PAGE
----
Saint-Rémy, c. 10 December 1889
My dear sister,
Many thanks for writing me a letter. As for me, I should be
highly pleased if you went to stay with Theo next January - as
it is not impossible that I too shall go to Paris, so that we
I am greatly interested in your description of your and
Mother's abode, and it is a certain fact that this moving was a
wise and well-considered thing to do. I should most assuredly
be charmed to see it - that quay, where people came to wash the
red and green wool, and those barges moored alongside, and that
factory with its lighted windows at night. These are effects
which I should like to paint.
And the garden with that mulberry tree trained on
latticework. As for mulberry trees, there are a good many of
them here. I painted one some time ago, when its dense foliage
was of a magnificent yellow colour against a very blue sky. On
a white stony field with the sunshine from behind.
I think I shall send to Brussels: sunflowers,
a quite red vine in autumn, an orchard
in bloom, tree trunks covered with ivy,
and finally a field of young wheat at sunrise.
I am working on the latter canvas at the moment; it
is (along with the orchard in bloom, which Theo liked, he said)
the most delicate thing I have painted yet. The fleeing lines
of the furrows rise high into the picture toward the distant
hills of a violet hue. The earth is pink and violet, but
marbled with the yellow-green of the wheat. The sky in the
background with a sun in it is pale citron yellow and pink.
Do not imagine that it is less cold here than in Holland.
The winter has only just started, and we shall have it until
the end of March. Only less rain than in Holland, an unbearably
harassing wind which is very cold, and dry and clear but severe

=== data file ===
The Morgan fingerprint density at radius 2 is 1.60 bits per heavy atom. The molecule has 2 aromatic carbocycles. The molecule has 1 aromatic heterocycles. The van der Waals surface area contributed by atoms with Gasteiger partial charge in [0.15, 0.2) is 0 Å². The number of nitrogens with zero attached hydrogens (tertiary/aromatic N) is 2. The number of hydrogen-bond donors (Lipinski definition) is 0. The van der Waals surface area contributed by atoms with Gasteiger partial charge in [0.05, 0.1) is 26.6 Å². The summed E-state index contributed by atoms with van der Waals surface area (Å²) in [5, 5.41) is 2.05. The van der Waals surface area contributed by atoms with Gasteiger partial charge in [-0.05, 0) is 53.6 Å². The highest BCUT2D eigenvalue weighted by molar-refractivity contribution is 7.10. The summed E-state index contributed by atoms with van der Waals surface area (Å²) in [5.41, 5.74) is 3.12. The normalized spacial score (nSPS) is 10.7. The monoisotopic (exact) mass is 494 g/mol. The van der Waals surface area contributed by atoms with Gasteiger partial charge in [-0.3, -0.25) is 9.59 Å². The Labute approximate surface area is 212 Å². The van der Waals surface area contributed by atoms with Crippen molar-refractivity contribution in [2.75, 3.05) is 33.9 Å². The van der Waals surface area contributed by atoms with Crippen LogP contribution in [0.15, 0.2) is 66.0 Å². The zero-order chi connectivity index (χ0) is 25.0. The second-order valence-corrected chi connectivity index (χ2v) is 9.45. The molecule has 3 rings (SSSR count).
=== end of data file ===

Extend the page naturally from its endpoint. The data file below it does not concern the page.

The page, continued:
spells of cold weather, although the sun has more power, and
the sky is very blue.
I think that within a short time you will receive the
canvases I promised you. . 3 I
wish he had my health, by which I mean that I myself always
have plenty of fresh air,
I am working on twelve large canvases, especially olive
orchards, one of which has a sky that is entirely pink, another
one with a green and orange sky, and a third one with a big
Moreover, tall weather-beaten fir trees against a red
I just received a very good letter from Theo; he says that
he and Jo are in good health, and he also says that you may
come to stay with them. So let us hope that within a short time
his health will be fully re-established - with him it is to a
great degree his state of mind which influences all the
At present a great number of painters who spent the winter
in the country are returning to Paris. You ask me who Bernard
is - he is a young painter - he is certainly not older than
twenty - very original. He is trying to do elegant modern
figures in the manner of the ancient Greek and Egyptian art, a
gracefulness in the expressive motions, a charm in consequence
of his daring colours.
I saw a picture of his of a Sunday afternoon in Brittany,
Breton peasant women, children, peasants, dogs strolling about
in a very green meadow; the clothes are black and red, the